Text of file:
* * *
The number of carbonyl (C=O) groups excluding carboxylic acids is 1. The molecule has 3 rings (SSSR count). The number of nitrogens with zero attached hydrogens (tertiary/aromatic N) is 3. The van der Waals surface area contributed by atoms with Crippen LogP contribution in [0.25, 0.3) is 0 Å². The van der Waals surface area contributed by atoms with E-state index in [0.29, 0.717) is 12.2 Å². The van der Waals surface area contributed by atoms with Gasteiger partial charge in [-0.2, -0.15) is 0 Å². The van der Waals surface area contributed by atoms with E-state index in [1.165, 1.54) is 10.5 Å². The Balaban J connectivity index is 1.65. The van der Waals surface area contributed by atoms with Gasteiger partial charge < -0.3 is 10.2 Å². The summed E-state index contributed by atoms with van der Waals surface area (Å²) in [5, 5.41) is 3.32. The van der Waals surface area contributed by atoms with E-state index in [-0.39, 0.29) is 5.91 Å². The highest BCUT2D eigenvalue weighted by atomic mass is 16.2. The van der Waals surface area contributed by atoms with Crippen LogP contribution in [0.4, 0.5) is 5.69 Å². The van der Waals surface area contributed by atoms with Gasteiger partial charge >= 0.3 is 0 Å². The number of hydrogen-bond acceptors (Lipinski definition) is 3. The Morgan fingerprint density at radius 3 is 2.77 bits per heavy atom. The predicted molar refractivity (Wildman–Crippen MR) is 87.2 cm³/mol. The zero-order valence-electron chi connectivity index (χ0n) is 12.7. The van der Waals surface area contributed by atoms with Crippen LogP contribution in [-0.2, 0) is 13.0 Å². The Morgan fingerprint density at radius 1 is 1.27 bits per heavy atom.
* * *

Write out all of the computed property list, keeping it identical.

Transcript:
The number of carbonyl (C=O) groups excluding carboxylic acids is 1. The molecule has 3 rings (SSSR count). The number of nitrogens with zero attached hydrogens (tertiary/aromatic N) is 3. The van der Waals surface area contributed by atoms with Crippen LogP contribution in [0.25, 0.3) is 0 Å². The van der Waals surface area contributed by atoms with E-state index in [0.29, 0.717) is 12.2 Å². The van der Waals surface area contributed by atoms with Gasteiger partial charge in [-0.2, -0.15) is 0 Å². The van der Waals surface area contributed by atoms with E-state index in [1.165, 1.54) is 10.5 Å². The Balaban J connectivity index is 1.65. The van der Waals surface area contributed by atoms with Gasteiger partial charge < -0.3 is 10.2 Å². The summed E-state index contributed by atoms with van der Waals surface area (Å²) in [5, 5.41) is 3.32. The van der Waals surface area contributed by atoms with E-state index in [-0.39, 0.29) is 5.91 Å². The highest BCUT2D eigenvalue weighted by atomic mass is 16.2. The van der Waals surface area contributed by atoms with Crippen LogP contribution in [0.4, 0.5) is 5.69 Å². The van der Waals surface area contributed by atoms with Gasteiger partial charge >= 0.3 is 0 Å². The number of hydrogen-bond acceptors (Lipinski definition) is 3. The Morgan fingerprint density at radius 3 is 2.77 bits per heavy atom. The predicted molar refractivity (Wildman–Crippen MR) is 87.2 cm³/mol. The zero-order valence-electron chi connectivity index (χ0n) is 12.7. The van der Waals surface area contributed by atoms with Crippen LogP contribution in [-0.2, 0) is 13.0 Å². The Morgan fingerprint density at radius 1 is 1.27 bits per heavy atom.